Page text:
Article Text

Original research
Restoration of right ventricular function in the treatment of pulmonary arterial hypertension
  1. Lucas R Celant1,2,
  2. Jeroen N Wessels1,2,
  3. Azar Kianzad1,2,
  4. J Tim Marcus2,3,
  5. Lilian J Meijboom2,3,
  6. Harm Jan Bogaard1,2,
  7. Frances S de Man1,2,
  8. Anton Vonk Noordegraaf1,2
  1. 1 Department of Pulmonary Medicine, Amsterdam UMC, location Vrije Universiteit, Amsterdam, Netherlands
  2. 2 Pulmonary Hypertension and Thrombosis, Cardiovascular Sciences, Amsterdam, the Netherlands
  3. 3 Department of Radiology and Nuclear Medicine, Amsterdam UMC, location Vrije Universiteit, Amsterdam, Netherlands
  1. Correspondence to Professor Anton Vonk Noordegraaf, VU Medisch Centrum, Amsterdam, 1117, Netherlands; a.vonk{at}amsterdamumc.nl

Abstract

Objective A 45% threshold of right ventricular ejection fraction (RVEF) is proposed clinically relevant in patients with pulmonary arterial hypertension (PAH). We aim to determine treatment response, long-term right ventricular (RV) functional stability and prognosis of patients with PAH reaching or maintaining the RVEF 45% threshold.

Methods Incident, treatment-naive, adult PAH patients with cardiac magnetic resonance imaging at baseline and first follow-up were included (total N=127) and followed until date of censoring or death/lung transplantation. Patients were categorised into two groups based on 45% RVEF. Baseline predictors, treatment response and prognosis were assessed with logistic regression analyses, two-way analysis of variance and log-rank tests.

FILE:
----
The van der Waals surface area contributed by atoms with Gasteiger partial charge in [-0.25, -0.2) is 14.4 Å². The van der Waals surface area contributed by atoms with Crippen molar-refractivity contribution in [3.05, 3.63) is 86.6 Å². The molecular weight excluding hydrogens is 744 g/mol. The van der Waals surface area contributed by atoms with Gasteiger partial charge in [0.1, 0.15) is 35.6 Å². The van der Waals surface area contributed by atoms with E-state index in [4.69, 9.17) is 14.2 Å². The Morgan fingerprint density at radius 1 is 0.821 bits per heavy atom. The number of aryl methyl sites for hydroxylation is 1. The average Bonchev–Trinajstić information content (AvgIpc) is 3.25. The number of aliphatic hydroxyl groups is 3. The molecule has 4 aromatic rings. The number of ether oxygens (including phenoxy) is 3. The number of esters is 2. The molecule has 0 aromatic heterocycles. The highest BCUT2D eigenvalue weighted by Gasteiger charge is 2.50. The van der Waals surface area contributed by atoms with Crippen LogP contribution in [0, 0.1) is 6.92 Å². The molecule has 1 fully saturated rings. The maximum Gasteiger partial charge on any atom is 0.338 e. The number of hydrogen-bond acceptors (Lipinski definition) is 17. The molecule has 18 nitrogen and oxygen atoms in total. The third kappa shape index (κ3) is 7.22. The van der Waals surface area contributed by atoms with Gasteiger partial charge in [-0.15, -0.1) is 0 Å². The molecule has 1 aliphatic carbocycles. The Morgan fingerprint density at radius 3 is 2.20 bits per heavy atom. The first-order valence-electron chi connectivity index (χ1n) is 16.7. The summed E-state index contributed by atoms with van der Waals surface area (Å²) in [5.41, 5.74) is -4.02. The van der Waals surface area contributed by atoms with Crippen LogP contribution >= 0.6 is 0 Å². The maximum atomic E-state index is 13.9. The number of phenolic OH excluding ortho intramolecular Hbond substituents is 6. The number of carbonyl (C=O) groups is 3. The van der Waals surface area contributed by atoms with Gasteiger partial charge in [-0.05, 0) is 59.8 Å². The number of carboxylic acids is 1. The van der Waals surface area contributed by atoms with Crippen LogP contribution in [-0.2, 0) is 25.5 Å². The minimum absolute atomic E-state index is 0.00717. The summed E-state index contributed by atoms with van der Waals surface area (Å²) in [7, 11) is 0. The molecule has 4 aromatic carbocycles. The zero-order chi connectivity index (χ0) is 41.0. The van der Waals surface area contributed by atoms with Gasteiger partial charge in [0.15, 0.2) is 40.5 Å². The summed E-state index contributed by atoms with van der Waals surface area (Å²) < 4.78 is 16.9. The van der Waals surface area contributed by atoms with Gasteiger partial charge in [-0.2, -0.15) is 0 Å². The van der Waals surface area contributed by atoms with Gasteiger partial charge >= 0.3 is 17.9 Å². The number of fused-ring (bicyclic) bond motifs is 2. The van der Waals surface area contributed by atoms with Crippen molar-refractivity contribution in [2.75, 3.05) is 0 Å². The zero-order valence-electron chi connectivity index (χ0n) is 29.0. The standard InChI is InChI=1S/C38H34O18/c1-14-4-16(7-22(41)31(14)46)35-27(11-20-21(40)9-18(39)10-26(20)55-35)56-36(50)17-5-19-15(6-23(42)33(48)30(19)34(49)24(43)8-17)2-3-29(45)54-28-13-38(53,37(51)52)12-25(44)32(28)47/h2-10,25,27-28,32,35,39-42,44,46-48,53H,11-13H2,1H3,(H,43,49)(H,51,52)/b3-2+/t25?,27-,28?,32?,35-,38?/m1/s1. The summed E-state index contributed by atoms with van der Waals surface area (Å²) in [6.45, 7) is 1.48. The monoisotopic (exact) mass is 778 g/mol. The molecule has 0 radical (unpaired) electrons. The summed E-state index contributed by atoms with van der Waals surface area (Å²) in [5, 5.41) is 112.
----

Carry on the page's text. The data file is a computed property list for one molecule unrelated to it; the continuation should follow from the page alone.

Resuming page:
Results Patients were 50±17 years old, 73% female, of which N=75 reached or maintained the 45% RVEF threshold at follow-up (RVEF≥45%@FU), while N=52 patients did not (RVEF<45%@FU). RV end-diastolic volume and N-terminal pro-B-type natriuretic peptide at baseline were multivariable predictors of an RVEF ≥45% at follow-up. A 40% pulmonary vascular resistance (PVR) reduction resulted in greater improvement in RV function (ΔRVEF 17±11 vs. 5±8; pinteraction<0.001) compared to a PVR reduction <40%, but did not guarantee an RVEF ≥45%. Finally, the 45% RVEF threshold was associated with stable RV function during long-term follow-up and better survival (HR: 1.91 (95% CI: 1.11 to 3.27)). Patients failing to reach or maintain the 45% RVEF threshold at first follow-up mostly stayed below this threshold over the next consecutive visits.

Conclusion After treatment initiation, 60% of patients with PAH reach or maintain the 45% RVEF threshold, which is associated with a long-term stable RV function and favourable prognosis.

  • Pulmonary Arterial Hypertension
  • Heart Failure

Data availability statement

Data are available upon reasonable request. Certain requests can be done by contacting the first/corresponding author.

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This is an open access article distributed in accordance with the Creative Commons Attribution Non Commercial (CC BY-NC 4.0) license, which permits others to distribute, remix, adapt, build upon this work non-commercially, and license their derivative works on different terms, provided the original work is properly cited, appropriate credit is given, any changes made indicated, and the use is non-commercial. See: http://creativecommons.org/licenses/by-nc/4.0/.